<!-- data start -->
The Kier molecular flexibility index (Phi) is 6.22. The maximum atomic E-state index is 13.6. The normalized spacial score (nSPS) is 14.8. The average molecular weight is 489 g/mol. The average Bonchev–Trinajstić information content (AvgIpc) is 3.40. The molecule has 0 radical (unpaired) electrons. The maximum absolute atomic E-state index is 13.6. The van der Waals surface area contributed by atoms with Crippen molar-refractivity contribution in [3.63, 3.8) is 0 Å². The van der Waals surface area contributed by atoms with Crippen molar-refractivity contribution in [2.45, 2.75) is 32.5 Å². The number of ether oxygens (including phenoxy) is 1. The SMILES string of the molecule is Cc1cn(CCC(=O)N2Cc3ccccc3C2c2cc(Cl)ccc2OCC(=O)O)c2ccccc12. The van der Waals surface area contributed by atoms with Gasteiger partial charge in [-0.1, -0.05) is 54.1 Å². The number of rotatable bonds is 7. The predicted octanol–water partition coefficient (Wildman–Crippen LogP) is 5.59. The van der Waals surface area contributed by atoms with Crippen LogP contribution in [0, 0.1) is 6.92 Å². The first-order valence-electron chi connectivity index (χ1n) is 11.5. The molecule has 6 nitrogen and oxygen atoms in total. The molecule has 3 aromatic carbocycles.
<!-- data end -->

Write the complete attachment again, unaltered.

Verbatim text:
The Kier molecular flexibility index (Phi) is 6.22. The maximum atomic E-state index is 13.6. The normalized spacial score (nSPS) is 14.8. The average molecular weight is 489 g/mol. The average Bonchev–Trinajstić information content (AvgIpc) is 3.40. The molecule has 0 radical (unpaired) electrons. The maximum absolute atomic E-state index is 13.6. The van der Waals surface area contributed by atoms with Crippen molar-refractivity contribution in [3.63, 3.8) is 0 Å². The van der Waals surface area contributed by atoms with Crippen molar-refractivity contribution in [2.45, 2.75) is 32.5 Å². The number of ether oxygens (including phenoxy) is 1. The SMILES string of the molecule is Cc1cn(CCC(=O)N2Cc3ccccc3C2c2cc(Cl)ccc2OCC(=O)O)c2ccccc12. The van der Waals surface area contributed by atoms with Gasteiger partial charge in [-0.1, -0.05) is 54.1 Å². The number of rotatable bonds is 7. The predicted octanol–water partition coefficient (Wildman–Crippen LogP) is 5.59. The van der Waals surface area contributed by atoms with Crippen LogP contribution in [0, 0.1) is 6.92 Å². The first-order valence-electron chi connectivity index (χ1n) is 11.5. The molecule has 6 nitrogen and oxygen atoms in total. The molecule has 3 aromatic carbocycles.